The Senate's $498-billion, five-year farm bill would compensate growers when revenue from a crop falls, rather than prop up prices. The bill saves at least $23 billion by cutting crop subsidies, conservation funding and food stamps for the poor. Crop subsidies provide the rest of the savings.

"This is about reform,” says Agriculture Committee chairwoman Debbie Stabenow at a celebratory news conference. “This is about reducing the deficit."

The House Agriculture Committee won’t start working on the bill until mid-July, just before a five-week recess. But analysts say it will be tricky for the House to act or for Congress to enact a farm bill before the 2008 law expires on Sept 30.

Agriculture committee leaders in the House and Senate disagree on fundamental points for the new law, ranging from how much to cut spending to how extensive reforms should be. The House wants much deeper cuts in food stamps and $10 billion more in cuts overall than the Senate and would offer higher price supports to farmers when the Senate would end them.

The Senate farm bill ends the $5-billion-a-year "direct payment" subsidy, a target of reformers, as part of creating a new safety net aimed at the agricultural exigencies of the 21st century—high and volatile market prices and rising global food demand.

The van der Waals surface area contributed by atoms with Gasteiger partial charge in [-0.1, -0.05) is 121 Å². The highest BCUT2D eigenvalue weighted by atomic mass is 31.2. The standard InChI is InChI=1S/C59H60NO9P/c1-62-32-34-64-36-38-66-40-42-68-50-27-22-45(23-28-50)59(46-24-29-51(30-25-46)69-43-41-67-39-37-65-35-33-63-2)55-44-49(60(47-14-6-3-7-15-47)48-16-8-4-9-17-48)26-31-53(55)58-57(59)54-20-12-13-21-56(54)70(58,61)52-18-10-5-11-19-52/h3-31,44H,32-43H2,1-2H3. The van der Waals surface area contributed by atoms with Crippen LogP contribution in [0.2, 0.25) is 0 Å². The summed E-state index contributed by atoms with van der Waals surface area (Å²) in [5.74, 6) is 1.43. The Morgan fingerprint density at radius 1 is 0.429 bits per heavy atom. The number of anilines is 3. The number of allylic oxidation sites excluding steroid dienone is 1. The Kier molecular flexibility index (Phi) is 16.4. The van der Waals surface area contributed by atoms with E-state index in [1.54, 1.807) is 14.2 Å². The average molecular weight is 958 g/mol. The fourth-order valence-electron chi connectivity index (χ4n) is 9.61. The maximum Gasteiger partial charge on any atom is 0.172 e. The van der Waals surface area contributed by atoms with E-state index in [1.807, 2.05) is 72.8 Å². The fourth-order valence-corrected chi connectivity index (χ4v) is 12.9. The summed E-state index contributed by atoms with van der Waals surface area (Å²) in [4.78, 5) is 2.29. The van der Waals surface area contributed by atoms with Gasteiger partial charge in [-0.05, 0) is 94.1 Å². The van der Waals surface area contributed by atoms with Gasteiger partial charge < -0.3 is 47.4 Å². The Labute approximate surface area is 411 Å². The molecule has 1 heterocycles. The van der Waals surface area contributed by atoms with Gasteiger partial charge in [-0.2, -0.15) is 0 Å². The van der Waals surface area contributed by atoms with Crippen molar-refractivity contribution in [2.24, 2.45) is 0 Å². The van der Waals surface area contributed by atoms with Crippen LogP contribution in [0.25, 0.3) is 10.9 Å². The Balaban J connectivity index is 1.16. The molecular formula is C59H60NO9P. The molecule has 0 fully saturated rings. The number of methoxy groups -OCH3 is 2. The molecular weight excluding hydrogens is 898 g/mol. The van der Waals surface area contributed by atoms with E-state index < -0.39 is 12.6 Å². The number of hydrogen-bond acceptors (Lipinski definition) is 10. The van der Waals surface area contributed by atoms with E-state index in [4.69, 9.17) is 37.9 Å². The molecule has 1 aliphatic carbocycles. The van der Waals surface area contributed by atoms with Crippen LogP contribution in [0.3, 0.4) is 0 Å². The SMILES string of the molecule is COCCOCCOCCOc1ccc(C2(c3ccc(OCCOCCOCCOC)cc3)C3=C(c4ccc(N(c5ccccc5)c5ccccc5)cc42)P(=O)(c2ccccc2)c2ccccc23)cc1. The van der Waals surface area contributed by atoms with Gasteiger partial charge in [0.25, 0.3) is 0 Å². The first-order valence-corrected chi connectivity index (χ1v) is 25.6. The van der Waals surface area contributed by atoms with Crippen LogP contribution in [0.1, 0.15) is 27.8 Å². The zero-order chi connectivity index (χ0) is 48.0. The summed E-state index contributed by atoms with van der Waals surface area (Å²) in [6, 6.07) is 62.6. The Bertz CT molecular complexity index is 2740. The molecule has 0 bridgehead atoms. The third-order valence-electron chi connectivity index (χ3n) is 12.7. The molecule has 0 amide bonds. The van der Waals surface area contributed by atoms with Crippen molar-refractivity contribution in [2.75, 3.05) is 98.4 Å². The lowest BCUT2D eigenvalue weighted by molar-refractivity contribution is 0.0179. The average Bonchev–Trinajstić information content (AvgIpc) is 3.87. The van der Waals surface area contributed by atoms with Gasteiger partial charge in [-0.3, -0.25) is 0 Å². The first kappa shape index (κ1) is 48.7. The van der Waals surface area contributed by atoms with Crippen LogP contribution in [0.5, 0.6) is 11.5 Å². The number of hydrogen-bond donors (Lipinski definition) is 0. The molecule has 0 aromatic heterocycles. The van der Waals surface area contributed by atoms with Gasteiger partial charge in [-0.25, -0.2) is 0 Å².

Grain and soybean growers would qualify for federal payments when revenue from a crop is from 11% to 21% below normal. Crop insurance would help to cover further losses. The Senate bill makes federally subsidized crop insurance the centerpiece of the farm program and expands outlays on the program to an estimated $9.5 billion per year. The escalating costs of crop insurance has been criticized as too generous to farmers and big insurance companies.

Southern senators reportedly say the revenue plan in the farm bill was designed for corn and soybean growers in the Midwest and that it would provide inadequate support for rice and peanut growers.

Agriculture Secretary Tom Vilsack urged Congress to keep the farm bill moving forward.